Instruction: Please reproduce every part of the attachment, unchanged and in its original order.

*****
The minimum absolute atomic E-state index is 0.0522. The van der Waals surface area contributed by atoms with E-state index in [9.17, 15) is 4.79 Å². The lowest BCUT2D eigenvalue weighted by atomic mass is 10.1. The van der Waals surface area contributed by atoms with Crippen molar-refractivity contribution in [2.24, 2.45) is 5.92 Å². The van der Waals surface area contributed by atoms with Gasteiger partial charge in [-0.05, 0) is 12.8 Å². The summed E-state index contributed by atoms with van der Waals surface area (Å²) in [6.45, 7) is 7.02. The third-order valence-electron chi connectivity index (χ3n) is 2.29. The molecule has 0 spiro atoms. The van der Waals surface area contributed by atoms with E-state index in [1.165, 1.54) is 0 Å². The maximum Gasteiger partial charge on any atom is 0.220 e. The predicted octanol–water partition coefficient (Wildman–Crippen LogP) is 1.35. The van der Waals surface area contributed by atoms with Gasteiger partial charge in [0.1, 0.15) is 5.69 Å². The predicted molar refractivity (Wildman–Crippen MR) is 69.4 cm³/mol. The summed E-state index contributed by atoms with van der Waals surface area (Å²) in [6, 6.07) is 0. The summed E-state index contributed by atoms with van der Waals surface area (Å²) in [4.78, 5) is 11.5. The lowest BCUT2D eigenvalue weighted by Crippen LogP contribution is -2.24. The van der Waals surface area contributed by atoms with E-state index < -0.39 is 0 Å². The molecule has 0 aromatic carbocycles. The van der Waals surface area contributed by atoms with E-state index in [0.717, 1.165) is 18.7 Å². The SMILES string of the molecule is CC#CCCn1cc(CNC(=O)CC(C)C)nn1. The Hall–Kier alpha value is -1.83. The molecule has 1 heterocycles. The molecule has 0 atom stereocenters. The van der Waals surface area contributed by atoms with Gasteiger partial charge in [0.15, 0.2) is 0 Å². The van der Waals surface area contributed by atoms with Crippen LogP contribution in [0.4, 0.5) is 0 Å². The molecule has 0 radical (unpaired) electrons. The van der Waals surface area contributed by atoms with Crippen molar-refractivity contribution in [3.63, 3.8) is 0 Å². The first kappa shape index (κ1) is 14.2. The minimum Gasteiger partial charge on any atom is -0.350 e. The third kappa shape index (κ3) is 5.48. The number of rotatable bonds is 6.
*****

The minimum absolute atomic E-state index is 0.0522. The van der Waals surface area contributed by atoms with E-state index in [9.17, 15) is 4.79 Å². The lowest BCUT2D eigenvalue weighted by atomic mass is 10.1. The van der Waals surface area contributed by atoms with Crippen molar-refractivity contribution in [2.24, 2.45) is 5.92 Å². The van der Waals surface area contributed by atoms with Gasteiger partial charge in [-0.05, 0) is 12.8 Å². The summed E-state index contributed by atoms with van der Waals surface area (Å²) in [6.45, 7) is 7.02. The third-order valence-electron chi connectivity index (χ3n) is 2.29. The molecule has 0 spiro atoms. The van der Waals surface area contributed by atoms with E-state index in [1.165, 1.54) is 0 Å². The maximum Gasteiger partial charge on any atom is 0.220 e. The predicted octanol–water partition coefficient (Wildman–Crippen LogP) is 1.35. The van der Waals surface area contributed by atoms with Gasteiger partial charge in [0.1, 0.15) is 5.69 Å². The predicted molar refractivity (Wildman–Crippen MR) is 69.4 cm³/mol. The summed E-state index contributed by atoms with van der Waals surface area (Å²) in [6, 6.07) is 0. The summed E-state index contributed by atoms with van der Waals surface area (Å²) in [4.78, 5) is 11.5. The lowest BCUT2D eigenvalue weighted by Crippen LogP contribution is -2.24. The van der Waals surface area contributed by atoms with E-state index < -0.39 is 0 Å². The molecule has 0 aromatic carbocycles. The van der Waals surface area contributed by atoms with E-state index in [0.717, 1.165) is 18.7 Å². The SMILES string of the molecule is CC#CCCn1cc(CNC(=O)CC(C)C)nn1. The Hall–Kier alpha value is -1.83. The molecule has 1 heterocycles. The molecule has 0 atom stereocenters. The van der Waals surface area contributed by atoms with Gasteiger partial charge in [0.15, 0.2) is 0 Å². The van der Waals surface area contributed by atoms with Crippen LogP contribution in [0.4, 0.5) is 0 Å². The molecule has 0 radical (unpaired) electrons. The van der Waals surface area contributed by atoms with Crippen molar-refractivity contribution in [3.63, 3.8) is 0 Å². The first kappa shape index (κ1) is 14.2. The minimum Gasteiger partial charge on any atom is -0.350 e. The third kappa shape index (κ3) is 5.48. The number of rotatable bonds is 6.